Even after the law firm paid the ransom, the hackers refused to budge—leaving the attorneys unable to bill even a single hour for three months, which resulted in a loss of $700,000 for the firm. The only reason that this incident gained notoriety was due to their battle for insurance payout.
An ABA survey has also revealed that a significant percentage of small and medium-sized law firms experience data breaches. For example,
- 14% of single attorney firms have experienced a breach in the past
- 24% of firms with 2-9 attorneys have experienced a breach
- 24% of firms with 10-49, attorneys have experienced a breach
- 42% of firms with 50-99 attorneys have also experienced a breach
The point is, regardless of the size of your practice, the legal industry as a whole needs to prioritize data security. Even if you’re a small practice, there is an ever-present threat to your business in the form of potential data breaches.
Tips to Keep Your Data Secure
Here are four tips on how small and mid-sized firms can keep their data secure:
1. Invest in a Disaster Recovery PlanData breaches and data loss can occur anywhere and at any time, and there is no such thing as “perfect” security.
While you can do your due diligence to protect against a potential breach, what about loss caused by in-house negligence, or a natural disaster?
When drafting a list of the top global risks that harm the modern economy, the World Economic Forum tagged extreme weather, and natural disasters, as the biggest threats—followed by cybersecurity issues in third place.
It doesn’t have to be a sophisticated group of cybercriminals who cause a data breach. This can be as simple as an employee opening a suspicious email that should have been reported to the I.T. department or sending a confidential email to the wrong address.
Invest in a Hybrid, Multi-Site PlanA disaster recovery plan ensures that you have a reliable backup in case of an emergency, which can allow you to restore your primary services step-by-step.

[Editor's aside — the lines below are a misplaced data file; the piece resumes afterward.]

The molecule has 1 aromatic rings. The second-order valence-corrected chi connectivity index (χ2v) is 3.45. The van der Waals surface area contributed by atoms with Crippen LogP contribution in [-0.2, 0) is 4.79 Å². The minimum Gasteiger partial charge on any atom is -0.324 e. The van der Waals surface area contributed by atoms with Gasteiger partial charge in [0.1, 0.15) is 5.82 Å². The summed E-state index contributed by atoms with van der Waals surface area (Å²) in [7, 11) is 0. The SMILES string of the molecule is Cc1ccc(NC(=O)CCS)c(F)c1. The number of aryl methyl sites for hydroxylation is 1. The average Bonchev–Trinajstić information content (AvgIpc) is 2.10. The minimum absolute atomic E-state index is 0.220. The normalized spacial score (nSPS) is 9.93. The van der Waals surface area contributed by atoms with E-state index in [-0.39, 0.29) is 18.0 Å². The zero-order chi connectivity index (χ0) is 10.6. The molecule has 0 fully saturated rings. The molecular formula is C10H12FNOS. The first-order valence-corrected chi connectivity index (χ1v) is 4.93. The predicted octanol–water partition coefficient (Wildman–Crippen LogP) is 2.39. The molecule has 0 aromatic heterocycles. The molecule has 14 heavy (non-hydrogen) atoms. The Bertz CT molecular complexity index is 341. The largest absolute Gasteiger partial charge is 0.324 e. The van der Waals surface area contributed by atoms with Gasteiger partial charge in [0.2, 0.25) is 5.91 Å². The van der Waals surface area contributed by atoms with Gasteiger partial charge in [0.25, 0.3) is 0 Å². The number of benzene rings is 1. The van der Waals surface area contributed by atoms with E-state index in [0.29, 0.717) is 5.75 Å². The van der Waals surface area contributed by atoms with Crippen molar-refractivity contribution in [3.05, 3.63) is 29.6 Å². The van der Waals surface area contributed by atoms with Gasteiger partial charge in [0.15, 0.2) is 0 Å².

Tape drives and hard drives cannot keep pace with the amount of information collected by law firms. Additionally, opting for an entirely cloud-based disaster recovery backup can limit control and cause frustrating downtime.
The key is to invest in a multi-site depository disaster recovery plan, where the data remains safe, even in the event of a regionalized disaster.
2. Prioritize Security Management
It’s no secret that law firms are a lucrative target for cybercriminals. Confidential client data usually fetches a higher price regardless of whether it is held for ransom or sold off to potential buyers.
Lawyers are charged with the responsibility to ensure that their client’s information is secure, and that all possible security measures are put in place to minimize risks.
Firewalls, anti-virus software, and other basic practices are incapable of stopping advanced hackers who utilize the latest technology and hacking procedures.
What Entails a Cohesive Security Management Plan?An organized security management plan ensures that there is a mechanism in place for the detection and prevention of server-based hacks. (Web and email are the main areas where such targeted attempts are made.)
It’s important to ensure that your security plan involves an email content management system that includes an advanced filter, which can identify and remove viruses, spam or ransomware, etc. In the case of data theft, encryption will help ensure that it remains undecipherable for anyone who has stolen it.
Multi-factor authentication is another hallmark of strong and secure systems. In this, one alphanumerical cue is matched with another cue (typically biological), to ensure that access is only granted to authorized personnel.
While security management should lead the agenda of the legal industry as a whole, attorneys need to ensure that a cohesive and well-strategized plan is in place.
A good security strategy is also crucial for avoiding potential loopholes that can be exploited later on to hurt the law practice.
3. Protect Your Mobile Devices